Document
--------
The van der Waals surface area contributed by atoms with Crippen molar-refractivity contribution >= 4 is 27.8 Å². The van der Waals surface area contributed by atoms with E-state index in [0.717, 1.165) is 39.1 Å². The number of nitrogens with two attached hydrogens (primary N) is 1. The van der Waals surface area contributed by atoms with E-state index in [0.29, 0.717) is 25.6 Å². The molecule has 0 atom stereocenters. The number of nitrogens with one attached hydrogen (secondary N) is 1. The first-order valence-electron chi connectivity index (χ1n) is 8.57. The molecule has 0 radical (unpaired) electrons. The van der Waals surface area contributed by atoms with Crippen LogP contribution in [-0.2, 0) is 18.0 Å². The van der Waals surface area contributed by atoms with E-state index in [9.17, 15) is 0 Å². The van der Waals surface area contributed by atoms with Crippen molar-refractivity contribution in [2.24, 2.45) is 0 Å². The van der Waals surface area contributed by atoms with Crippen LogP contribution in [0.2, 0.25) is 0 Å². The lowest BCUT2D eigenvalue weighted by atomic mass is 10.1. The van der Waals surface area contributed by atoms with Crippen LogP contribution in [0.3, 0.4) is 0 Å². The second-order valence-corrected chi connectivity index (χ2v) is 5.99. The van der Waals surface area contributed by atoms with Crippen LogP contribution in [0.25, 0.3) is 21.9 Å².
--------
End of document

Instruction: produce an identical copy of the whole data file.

The van der Waals surface area contributed by atoms with Crippen molar-refractivity contribution >= 4 is 27.8 Å². The van der Waals surface area contributed by atoms with E-state index in [0.717, 1.165) is 39.1 Å². The number of nitrogens with two attached hydrogens (primary N) is 1. The van der Waals surface area contributed by atoms with E-state index in [0.29, 0.717) is 25.6 Å². The molecule has 0 atom stereocenters. The number of nitrogens with one attached hydrogen (secondary N) is 1. The first-order valence-electron chi connectivity index (χ1n) is 8.57. The molecule has 0 radical (unpaired) electrons. The van der Waals surface area contributed by atoms with Crippen LogP contribution in [-0.2, 0) is 18.0 Å². The van der Waals surface area contributed by atoms with E-state index in [9.17, 15) is 0 Å². The van der Waals surface area contributed by atoms with Crippen molar-refractivity contribution in [2.24, 2.45) is 0 Å². The van der Waals surface area contributed by atoms with Crippen LogP contribution in [0.2, 0.25) is 0 Å². The lowest BCUT2D eigenvalue weighted by atomic mass is 10.1. The van der Waals surface area contributed by atoms with Crippen LogP contribution in [0.3, 0.4) is 0 Å². The second-order valence-corrected chi connectivity index (χ2v) is 5.99. The van der Waals surface area contributed by atoms with Crippen LogP contribution in [0.25, 0.3) is 21.9 Å².